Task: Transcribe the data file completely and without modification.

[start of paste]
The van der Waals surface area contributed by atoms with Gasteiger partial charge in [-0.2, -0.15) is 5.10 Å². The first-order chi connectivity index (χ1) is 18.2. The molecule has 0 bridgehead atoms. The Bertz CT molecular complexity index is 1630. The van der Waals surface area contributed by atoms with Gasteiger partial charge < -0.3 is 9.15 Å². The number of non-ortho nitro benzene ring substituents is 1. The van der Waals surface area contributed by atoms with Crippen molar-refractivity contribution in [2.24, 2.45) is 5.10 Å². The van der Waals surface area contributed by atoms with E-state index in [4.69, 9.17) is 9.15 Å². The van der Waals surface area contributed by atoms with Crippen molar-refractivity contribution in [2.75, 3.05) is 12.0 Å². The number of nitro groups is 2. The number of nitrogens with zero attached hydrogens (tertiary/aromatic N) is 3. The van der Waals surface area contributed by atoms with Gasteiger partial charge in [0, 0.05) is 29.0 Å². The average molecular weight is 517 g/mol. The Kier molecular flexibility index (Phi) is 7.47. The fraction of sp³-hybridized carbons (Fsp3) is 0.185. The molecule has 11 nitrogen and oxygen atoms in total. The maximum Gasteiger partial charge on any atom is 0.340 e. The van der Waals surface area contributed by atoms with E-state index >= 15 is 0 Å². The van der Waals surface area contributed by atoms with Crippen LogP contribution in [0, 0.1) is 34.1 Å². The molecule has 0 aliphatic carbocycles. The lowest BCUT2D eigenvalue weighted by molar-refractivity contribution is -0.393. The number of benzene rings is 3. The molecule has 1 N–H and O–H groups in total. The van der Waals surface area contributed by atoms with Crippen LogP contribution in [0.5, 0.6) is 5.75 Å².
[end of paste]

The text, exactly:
The van der Waals surface area contributed by atoms with Gasteiger partial charge in [-0.2, -0.15) is 5.10 Å². The first-order chi connectivity index (χ1) is 18.2. The molecule has 0 bridgehead atoms. The Bertz CT molecular complexity index is 1630. The van der Waals surface area contributed by atoms with Gasteiger partial charge < -0.3 is 9.15 Å². The number of non-ortho nitro benzene ring substituents is 1. The van der Waals surface area contributed by atoms with Crippen molar-refractivity contribution in [2.24, 2.45) is 5.10 Å². The van der Waals surface area contributed by atoms with E-state index in [4.69, 9.17) is 9.15 Å². The van der Waals surface area contributed by atoms with Crippen molar-refractivity contribution in [2.75, 3.05) is 12.0 Å². The number of nitro groups is 2. The number of nitrogens with zero attached hydrogens (tertiary/aromatic N) is 3. The van der Waals surface area contributed by atoms with Gasteiger partial charge in [0, 0.05) is 29.0 Å². The average molecular weight is 517 g/mol. The Kier molecular flexibility index (Phi) is 7.47. The fraction of sp³-hybridized carbons (Fsp3) is 0.185. The molecule has 11 nitrogen and oxygen atoms in total. The maximum Gasteiger partial charge on any atom is 0.340 e. The van der Waals surface area contributed by atoms with E-state index >= 15 is 0 Å². The van der Waals surface area contributed by atoms with Crippen LogP contribution in [0, 0.1) is 34.1 Å². The molecule has 0 aliphatic carbocycles. The lowest BCUT2D eigenvalue weighted by molar-refractivity contribution is -0.393. The number of benzene rings is 3. The molecule has 1 N–H and O–H groups in total. The van der Waals surface area contributed by atoms with Crippen LogP contribution in [0.5, 0.6) is 5.75 Å².